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Gardening Columns

Common foxglove is not only beautiful, it's also the original
source of the heart medicine digitalis.

Celebrate Plants!

First published on on April 13, 2006, by Suzanne DeJohn

April is National Garden Month, a perfect time to reflect on all the ways plants enhance our lives. Gardeners are familiar with the pleasures of gardening and the joys of an abundant flower and vegetable harvest. But let's take a step back and look at the bigger picture.

Simply put, all life on earth depends on plants. Or, more specifically, on photosynthesis, the method by which plants capture the energy of the sun and use that energy to manufacture carbohydrates. In doing this, plants make their own food and, in turn, make food for us. Also, during the process of photosynthesis plants consume carbon dioxide and release oxygen. So we rely on plants for both food to eat and air to breathe.

In addition to providing the means for our survival, plants also enhance our lives in countless ways. Look around you right now and consider what is derived from plants -- paper, wooden desk, cork bulletin board, cotton t-shirt, books. But this just scratches the surface. You might be surprised at just how pervasive plants and plant components are in the products you see and use every day -- and also how plants have transformed civilizations.

Food is perhaps our most obvious use of plants. If we're not eating the plants themselves, we're eating animals that ate plants. Wood is another obvious use. From toothpicks to lumber to paper to fuel, wood is everywhere. Then there are the plant-based fibers. Cotton, rayon, jute, flax, hemp, and ramie are all derived from plants. Human history is filled with references to our dependence upon plants. Imagine how different the world might be if Columbus didn't have fabric sails for his wooden boats!

Plants Have Changed the World
For thousands of years, plant-based essential oils, spices, dyes, and resins have been traded or used as currency. Wars have been fought over land on which certain valuable plants were found. The history of some regions is inextricably intertwined with their economies based on single plants, such as cotton or coffee. Even the frankincense and myrrh of Christmastime are derived from plants -- they're resins from different species of small trees or shrubs found on the Arabian peninsula.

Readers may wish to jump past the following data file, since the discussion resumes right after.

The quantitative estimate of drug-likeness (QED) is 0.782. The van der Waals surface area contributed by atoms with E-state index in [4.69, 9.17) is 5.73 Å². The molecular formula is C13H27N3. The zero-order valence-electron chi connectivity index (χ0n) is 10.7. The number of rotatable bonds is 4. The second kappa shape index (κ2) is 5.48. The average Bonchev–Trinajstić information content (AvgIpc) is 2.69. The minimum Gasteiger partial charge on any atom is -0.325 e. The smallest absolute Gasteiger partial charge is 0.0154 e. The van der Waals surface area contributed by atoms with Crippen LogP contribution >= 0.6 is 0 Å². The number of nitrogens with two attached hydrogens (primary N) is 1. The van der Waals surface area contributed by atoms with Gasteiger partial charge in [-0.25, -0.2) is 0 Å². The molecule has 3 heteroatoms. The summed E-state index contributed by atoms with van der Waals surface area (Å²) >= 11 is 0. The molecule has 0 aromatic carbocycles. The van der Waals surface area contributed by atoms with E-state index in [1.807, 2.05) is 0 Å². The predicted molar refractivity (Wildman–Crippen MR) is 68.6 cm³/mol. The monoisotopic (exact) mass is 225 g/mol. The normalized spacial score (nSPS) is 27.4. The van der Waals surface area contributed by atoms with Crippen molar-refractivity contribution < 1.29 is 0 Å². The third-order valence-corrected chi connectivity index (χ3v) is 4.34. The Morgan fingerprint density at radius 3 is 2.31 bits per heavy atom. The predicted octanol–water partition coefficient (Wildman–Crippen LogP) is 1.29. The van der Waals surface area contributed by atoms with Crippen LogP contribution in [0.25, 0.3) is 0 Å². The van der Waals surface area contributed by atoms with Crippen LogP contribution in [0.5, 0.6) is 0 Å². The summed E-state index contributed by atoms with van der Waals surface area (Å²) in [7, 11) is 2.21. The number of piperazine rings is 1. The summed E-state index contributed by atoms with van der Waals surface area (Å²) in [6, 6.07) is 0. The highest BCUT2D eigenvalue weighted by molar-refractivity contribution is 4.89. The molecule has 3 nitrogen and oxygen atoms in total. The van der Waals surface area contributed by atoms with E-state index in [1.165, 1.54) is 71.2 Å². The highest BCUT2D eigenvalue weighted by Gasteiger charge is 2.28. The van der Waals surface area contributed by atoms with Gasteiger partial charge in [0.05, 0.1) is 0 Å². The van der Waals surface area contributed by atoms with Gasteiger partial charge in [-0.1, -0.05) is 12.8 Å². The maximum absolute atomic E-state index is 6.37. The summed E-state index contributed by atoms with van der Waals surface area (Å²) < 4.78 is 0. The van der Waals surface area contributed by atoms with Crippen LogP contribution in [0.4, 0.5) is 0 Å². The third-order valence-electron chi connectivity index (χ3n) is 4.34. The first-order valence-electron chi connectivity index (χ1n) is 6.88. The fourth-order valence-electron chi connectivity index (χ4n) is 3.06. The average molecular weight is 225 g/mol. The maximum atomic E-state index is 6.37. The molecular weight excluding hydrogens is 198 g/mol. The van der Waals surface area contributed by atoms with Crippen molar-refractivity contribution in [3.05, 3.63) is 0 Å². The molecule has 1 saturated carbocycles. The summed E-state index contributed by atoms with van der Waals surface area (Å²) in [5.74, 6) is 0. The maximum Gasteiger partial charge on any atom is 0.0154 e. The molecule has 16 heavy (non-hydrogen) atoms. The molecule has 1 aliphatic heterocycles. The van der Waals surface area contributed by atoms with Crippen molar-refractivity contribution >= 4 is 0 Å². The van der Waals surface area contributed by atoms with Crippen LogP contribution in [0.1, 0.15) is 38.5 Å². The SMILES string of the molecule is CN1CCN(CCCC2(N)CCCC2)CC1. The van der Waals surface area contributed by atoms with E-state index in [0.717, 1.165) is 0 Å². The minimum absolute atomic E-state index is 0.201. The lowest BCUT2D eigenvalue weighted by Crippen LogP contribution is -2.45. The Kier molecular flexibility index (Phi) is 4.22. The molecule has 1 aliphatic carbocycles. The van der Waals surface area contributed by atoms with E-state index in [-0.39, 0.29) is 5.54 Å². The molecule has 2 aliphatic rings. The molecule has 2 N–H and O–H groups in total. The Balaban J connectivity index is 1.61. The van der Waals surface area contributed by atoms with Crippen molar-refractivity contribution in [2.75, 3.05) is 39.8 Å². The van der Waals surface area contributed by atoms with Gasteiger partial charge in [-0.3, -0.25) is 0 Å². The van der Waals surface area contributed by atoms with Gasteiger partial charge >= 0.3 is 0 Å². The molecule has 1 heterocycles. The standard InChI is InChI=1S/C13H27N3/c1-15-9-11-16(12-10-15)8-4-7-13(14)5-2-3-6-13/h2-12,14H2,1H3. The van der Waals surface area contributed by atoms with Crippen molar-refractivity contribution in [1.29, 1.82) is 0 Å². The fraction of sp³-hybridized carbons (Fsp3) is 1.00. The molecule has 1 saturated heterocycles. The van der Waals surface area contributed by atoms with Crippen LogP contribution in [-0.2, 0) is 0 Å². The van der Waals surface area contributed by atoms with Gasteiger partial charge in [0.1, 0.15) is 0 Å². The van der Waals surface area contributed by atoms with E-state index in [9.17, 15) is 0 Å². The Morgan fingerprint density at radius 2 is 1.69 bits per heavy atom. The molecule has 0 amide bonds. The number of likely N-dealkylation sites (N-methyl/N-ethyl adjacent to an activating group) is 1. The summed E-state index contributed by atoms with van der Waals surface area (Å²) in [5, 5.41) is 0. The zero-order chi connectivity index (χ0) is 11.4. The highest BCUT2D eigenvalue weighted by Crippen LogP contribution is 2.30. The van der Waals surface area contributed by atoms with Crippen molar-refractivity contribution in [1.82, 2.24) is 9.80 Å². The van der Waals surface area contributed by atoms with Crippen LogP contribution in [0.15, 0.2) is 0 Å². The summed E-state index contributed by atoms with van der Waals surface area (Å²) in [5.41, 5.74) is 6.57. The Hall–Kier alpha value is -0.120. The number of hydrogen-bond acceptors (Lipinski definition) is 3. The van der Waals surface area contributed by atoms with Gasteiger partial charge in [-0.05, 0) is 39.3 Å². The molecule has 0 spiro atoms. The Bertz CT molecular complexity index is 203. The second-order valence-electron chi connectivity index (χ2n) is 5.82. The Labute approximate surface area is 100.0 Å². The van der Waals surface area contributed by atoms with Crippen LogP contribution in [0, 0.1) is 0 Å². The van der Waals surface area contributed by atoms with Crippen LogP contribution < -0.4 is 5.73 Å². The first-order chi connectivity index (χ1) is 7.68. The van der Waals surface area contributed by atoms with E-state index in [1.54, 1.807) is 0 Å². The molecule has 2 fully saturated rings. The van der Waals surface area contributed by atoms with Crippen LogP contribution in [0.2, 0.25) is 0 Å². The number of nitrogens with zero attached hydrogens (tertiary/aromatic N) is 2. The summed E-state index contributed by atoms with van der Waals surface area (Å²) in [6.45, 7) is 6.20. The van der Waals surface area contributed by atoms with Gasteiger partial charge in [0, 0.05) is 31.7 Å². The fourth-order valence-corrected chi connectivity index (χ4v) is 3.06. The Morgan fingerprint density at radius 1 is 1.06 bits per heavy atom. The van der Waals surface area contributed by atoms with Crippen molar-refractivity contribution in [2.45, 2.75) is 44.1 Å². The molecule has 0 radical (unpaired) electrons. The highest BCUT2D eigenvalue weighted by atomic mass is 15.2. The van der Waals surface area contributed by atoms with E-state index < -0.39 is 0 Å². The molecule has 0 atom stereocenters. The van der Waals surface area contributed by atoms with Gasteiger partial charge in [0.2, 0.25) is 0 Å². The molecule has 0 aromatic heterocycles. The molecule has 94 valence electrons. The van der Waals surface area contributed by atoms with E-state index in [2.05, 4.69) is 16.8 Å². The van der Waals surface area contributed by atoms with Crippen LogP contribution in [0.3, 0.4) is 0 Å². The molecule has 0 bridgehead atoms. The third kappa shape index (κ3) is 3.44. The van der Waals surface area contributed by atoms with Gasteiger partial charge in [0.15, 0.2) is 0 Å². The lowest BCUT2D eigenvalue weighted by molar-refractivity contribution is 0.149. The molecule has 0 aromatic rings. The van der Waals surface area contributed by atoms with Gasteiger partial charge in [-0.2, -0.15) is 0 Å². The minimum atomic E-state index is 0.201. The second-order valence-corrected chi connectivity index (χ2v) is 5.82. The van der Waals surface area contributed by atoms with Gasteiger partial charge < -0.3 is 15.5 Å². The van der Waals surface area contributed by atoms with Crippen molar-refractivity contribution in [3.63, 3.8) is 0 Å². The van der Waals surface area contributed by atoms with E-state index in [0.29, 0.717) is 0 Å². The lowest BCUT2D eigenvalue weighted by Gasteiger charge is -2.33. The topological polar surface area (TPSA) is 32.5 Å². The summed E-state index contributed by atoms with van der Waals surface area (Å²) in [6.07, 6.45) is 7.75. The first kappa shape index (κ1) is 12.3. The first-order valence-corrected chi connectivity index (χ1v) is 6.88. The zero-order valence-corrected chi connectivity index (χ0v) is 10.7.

Many inventions or discoveries began with plants. The development of the pneumatic tire was dependent upon the invention of vulcanized rubber, the base of which was latex collected from tropical trees. (Many plants produce latex -- if you've broken the stem of a ficus tree or poinsettia you've seen the white sap.) What a difference rubber tires have made when it comes to comfortable transportation!

Plant-Derived Medicines
Countless medicines are based on plant extracts. Quinine earned its place in history as a way to treat malaria, a devastating disease caused by a protozoan (a type of microorganism) transmitted by mosquitoes. Someone, somewhere, discovered that an extract from the bark of a specific type of tree, Cinchona, provided relief from the symptoms of malaria and aided in its cure. The substance was later identified as quinine. This discovery led to the settlement of regions previously uninhabitable due to the presence of malaria.

The medicinal use of opium can be traced back to at least 4000 B.C., and its derivatives are still used today. The source of opium is the opium poppy, Papaver somniferum. The immature seed capsules of this plant contain a resin that is dried to make raw opium. Morphine, codeine, and heroin are all derived from opium. Imagine what medical care was like before the pain-relieving properties of opiates were discovered!

Digitalis, originally extracted from the foxglove plant, Digitalis purpurea, is used in the treatment of congestive heart failure. The active substance in aspirin is salicin, or salicylic acid. The word salicin is derived from Salix, the genus name of willows from which the substance was first extracted.

Many of these substances are now made synthetically, but their names often reflect their "roots" in plants.

As you celebrate National Garden Month, ponder all the ways plants enhance our lives. Then dig in and plant a tree, start a new garden, or grow a few herbs on your windowsill!

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